1 July 1944: Eleven Tigers operational. From 1-12 July, the remaining operational tanks are employed west of Maltot. The companies have the following tanks: seven in the 1./schwere SS-Panzer-Abteilung 101, eight in the 2./schwere SS-Panzer-Abteilung 101, and ten in the 3./schwere SS-Panzer-Abteilung 101. In addition, the battalion headquarters has three Tigers.

2 July 1944: Immediately after arriving at the location of the 2./schwere SS-Panzer Abteilung 101, the new company commander, SS-Obersturmfiihrer Wendorff (Tiger 205), is knocked out near Hill 112. This tank is later recovered.
3 July 1944: The 1./schwere SS-Panzer-Abteilung 101 hands over its last three Tigers to the 3./schwere SS-Panzer-Abte
ilung 101 and moves back to Paderborn to be re-equipped with Tiger IIs.

5 July 1944: No tanks operational.
7 July 1944: None of the thirty Tigers operational. Two Tigers cannot be repaired.
Total tanks: 28.

8 July 1944: Operational tanks: 21.
9 July 1944: Operational tanks: 19.
10 July 1944: Assault northwest from St. Martin towards Baron. Operational tanks: 15 Tigers.
11 July 1944: Operational tanks: 13. Operations near Maltot-Eterville.
12 July 1944: Operational tanks: 13. Operations near Maltot-Eterville.

13 July 1944: The battalion is moved into the area around Grainville. The battalion commander, in a state of complete physical exhaustion, is ordered by SS-Obergruppenführer Dietrich to go on convalescent leave. Wittmann, back from leave, takes over acting command of the battalion.
14 July 1944: Five Tigers under SS-Obersturmfiihrer Wendorff start a counterattack at  Maltot. Three Cromwells are knocked out; one Tiger is damaged.

15 July 1944: Operational tanks: 20.
16 July 1944: Operational tanks: 19.
17 July 1944: SS-Unterscharführer Warmbrunn knocks out three enemy tanks.
18 July 1944: Start of the British "Operation Goodwood" offensive. The Tigers are concentrated around Bourguebus. In a counterattack west of Hubert-Folie and north of la Guinguette, several enemy tanks are knocked out. South of Soliers, a Firefly of the 5th Royal Tank Regiment knocks out a Tiger by firing right through a haystack.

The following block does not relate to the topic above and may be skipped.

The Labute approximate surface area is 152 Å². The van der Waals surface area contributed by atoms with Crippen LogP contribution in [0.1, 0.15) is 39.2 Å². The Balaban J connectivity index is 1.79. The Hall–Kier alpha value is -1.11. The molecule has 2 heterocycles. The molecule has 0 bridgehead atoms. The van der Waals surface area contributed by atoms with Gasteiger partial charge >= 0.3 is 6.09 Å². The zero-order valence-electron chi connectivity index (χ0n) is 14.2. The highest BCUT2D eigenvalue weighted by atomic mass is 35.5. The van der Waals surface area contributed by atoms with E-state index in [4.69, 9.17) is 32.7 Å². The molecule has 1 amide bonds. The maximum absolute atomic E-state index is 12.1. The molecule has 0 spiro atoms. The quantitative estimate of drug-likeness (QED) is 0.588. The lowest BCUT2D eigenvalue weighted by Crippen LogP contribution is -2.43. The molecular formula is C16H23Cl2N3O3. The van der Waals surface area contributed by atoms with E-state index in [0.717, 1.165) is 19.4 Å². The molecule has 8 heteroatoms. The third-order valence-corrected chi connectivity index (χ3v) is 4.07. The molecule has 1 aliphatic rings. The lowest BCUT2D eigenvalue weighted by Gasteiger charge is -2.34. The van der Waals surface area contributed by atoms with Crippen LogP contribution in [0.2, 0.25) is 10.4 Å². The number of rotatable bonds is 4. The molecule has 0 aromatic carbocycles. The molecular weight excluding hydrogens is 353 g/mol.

Total tanks: 27.

19 July 1944: Scattered operations by the operational tanks. The commander of the 3./schwere SS-Panzer-Abteilung 101 is knocked out by friendly antitank gun and is killed.
Total tanks: 26.
The battalion maintenance officer, SS-Hauptsturmführer Heurich, takes over the command of the 3./schwere SS-Panzer-Abteilung 101, which is committed near Chichebouille.

20 July 1944: One Tiger of the 2./schwere SS-Panzer-Abteilung 101 is knocked out by the City of London Yeomanry. The 3./schwere SS-Panzer-Abteilung 101 is employed near the Ferme Beauvoir.
Total tanks: 25.

21 July 1944: Operational tanks: 6.
22 July 1944: Operational tanks: 7. The former frontline near the Ferme Beauvoir is re-established.
23 July 1944: Operational tanks: 10.
24 July 1944: Fourteen operational Tigers are attached to Kampfgruppe SS-Obersturbannmführer Wünsche south of Imont. The 3./schwere SS-Panzer-Abteilung 101 is in position near Garcelles-Sequeville with six tanks.

25 July 1944: Operational tanks: 14.
26 July 1944: In the morning, 4 Tigers employed against the 1st Royal Tank Regiment.

27 July 1944: Operational tanks: 14.
28 July 1944: Operational tanks: 20.
29 July 1944: Operational tanks: 21.
30 July 1944: Operational tanks: 20.
31 July 1944: Operational tanks: 19.



1 August 1944: Operational tanks: 20. Three tanks of the 2./schwere SS-Panzer Abteilung 101 (SS-Obersturmführer Wendorff) in action near Grimsbosq. The tanks of the battalion headquarters and the 3./schwere SS-Panzer-Abteilung 101 are employed along the N 158. According to the monthly strength report of the I. SS-Panzer-Korps, the battalion has the following tanks: ten Tigers each in the 2. and 3./schwere SS-PanzerAbteilung 101 and five tanks in the Headquarter Company.

2 August 1944: Operational tanks: 19.
3 August 1944: Defensive operations between St. Sylvain and Cintheaux. Operational tanks: 20.
4 August 1944: Operational tanks: 20.

7 August 1944: The 2./schwere SS-Panzer-Abteilung 101 is attached to the 12. SSPanzer-Division "HitleIjugend" to support it in defensive operations against the British Operation "Totalize" (employed near Grimsboq). Twenty-one Tigers operational. Grimsboq and Brieux are captured. The remaining ten operational tanks stay as a corps reserve in the area south of Caen.

8 August 1944: An attack of the 2./schwere SS-Panzer-Abteilung 101 is stopped by massive shelling. The tank of SS-Obersturmfiihrer Wendt is knocked out, but it is recovered afterwards. The operational Tigers take up positions near Potigny and block the bottleneck Laize-Laison. Kampfgruppe Waldmüller-consisting of the II./SS-Panzer-Regiment 12 with thirtynine Panzer IVs, 1./SS-Panzer: Jager-Abteilung 12 with ten Panzer IVs and ten Tiger sassembles near Retteville-Rabet for a counterattack on the Canadian II Corps. Wittmann (in headquarters Tiger 007) and six other Tigers (SS-Untersturmführer Dollinger, SS-Untersturmführer Ihrion, SS-Hauptscharführer Hoflinger, SS-Hauptscharführer Kisters, SS-Oberscharführer von Westernhagen (the battalion commander's brother) and SS-Hauptsturmführer Heurich) road march north as the spearhead along the N 158. Several Canadian Shermans are knocked out. Right outside of Gaumesnil, the 3rd Platoon ofA Squadron of the 1st Northamptonshire Yeomanry open fire from the flank. The only Sherman Firefly knocks out five Tigers and sets them on fire, there are but a few survivors.